I circled the first floor and saw shops with rows and rows of fabric. The colors and patterns popped out so much I could even sense their feel from the other side of the glass windows – the smoothness, the swirls of silk, slippery. I waltzed past these shops, afraid – of spending money, not knowing what to order, or how to haggle – even as a man in a green T-shirt standing at the threshold of his store offered me, "Please, take a look." I didn’t even respond to him, just looked away – down even, not forward.
I turned the bend and then in bright, yet soft, blue and white letters I saw the sign. I sucked in my breath. I saw rows and rows of them, upright, packed in tight, behaving, beckoning. Books.
I asked the bookseller for recommendations on books written by female Indian authors. He went to the front display and bestseller section and handed me book after book. I declined to buy anything I knew I could get in the US. I told him I was a writer and I was interested in India’s version of contemporary women’s fiction – stories about love and life and self-identity. We ventured a bit from that criteria (although he did attempt to sell me Love Story, it’s apparently very popular there) and here’s what I ended up with:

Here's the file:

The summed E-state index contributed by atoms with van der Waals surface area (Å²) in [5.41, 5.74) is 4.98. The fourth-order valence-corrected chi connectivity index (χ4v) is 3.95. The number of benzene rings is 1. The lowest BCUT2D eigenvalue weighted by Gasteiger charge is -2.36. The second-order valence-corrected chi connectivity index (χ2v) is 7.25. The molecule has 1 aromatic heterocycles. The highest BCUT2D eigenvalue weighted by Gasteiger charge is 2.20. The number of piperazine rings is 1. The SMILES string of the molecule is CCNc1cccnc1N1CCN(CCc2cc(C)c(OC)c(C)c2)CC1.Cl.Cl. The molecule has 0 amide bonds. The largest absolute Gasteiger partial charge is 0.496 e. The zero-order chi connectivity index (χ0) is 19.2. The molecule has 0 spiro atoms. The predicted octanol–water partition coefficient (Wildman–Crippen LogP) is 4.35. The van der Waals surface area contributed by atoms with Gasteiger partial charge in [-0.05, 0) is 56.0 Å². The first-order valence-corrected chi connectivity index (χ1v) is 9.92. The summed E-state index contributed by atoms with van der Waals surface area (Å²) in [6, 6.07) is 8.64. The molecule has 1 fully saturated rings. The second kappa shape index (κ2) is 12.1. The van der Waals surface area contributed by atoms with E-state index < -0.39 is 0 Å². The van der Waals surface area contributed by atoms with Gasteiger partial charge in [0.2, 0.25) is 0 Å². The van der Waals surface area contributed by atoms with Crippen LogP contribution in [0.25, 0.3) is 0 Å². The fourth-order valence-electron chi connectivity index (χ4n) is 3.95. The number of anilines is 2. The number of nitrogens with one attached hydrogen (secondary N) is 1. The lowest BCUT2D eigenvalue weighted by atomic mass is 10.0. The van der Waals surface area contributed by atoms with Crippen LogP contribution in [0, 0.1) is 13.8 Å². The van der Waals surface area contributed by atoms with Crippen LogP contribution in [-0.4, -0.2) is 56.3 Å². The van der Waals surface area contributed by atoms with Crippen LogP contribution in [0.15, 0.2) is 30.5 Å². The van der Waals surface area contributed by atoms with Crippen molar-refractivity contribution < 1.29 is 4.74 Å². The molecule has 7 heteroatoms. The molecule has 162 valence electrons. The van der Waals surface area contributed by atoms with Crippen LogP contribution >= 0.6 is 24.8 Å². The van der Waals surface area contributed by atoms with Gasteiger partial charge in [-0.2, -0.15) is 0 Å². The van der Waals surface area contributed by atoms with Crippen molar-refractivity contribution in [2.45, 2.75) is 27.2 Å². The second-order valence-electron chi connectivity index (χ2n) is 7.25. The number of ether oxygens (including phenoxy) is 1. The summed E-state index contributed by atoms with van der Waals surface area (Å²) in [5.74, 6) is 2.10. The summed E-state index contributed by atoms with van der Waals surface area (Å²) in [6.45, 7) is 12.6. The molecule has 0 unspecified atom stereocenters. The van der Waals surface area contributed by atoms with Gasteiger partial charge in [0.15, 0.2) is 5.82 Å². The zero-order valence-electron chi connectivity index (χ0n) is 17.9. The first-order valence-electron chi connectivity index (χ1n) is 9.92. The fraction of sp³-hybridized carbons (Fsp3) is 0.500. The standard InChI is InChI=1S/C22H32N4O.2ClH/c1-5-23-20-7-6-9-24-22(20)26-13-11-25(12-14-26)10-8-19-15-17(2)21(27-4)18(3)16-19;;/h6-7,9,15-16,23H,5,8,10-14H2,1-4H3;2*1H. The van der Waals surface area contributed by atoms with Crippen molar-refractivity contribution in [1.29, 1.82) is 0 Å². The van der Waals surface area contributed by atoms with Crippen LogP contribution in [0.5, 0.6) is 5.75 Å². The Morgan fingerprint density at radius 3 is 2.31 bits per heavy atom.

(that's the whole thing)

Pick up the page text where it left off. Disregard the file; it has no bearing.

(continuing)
- Almost Single by Advaita Kala
- The Marriage Bureau for Rich People by Farahad Zama
- First Love by Brinda Charry
- The Argumentative Indian: Writings on India Culture, History and Identity by Amartya Sen
- Multiple City: Writings on Bangalore, edited by Aditi De
- The 24 X 7 Marriage, Smart Strategies for Good Beginnings by Vijay Nagaswami
Finally, I visited one of the many Shiva temples: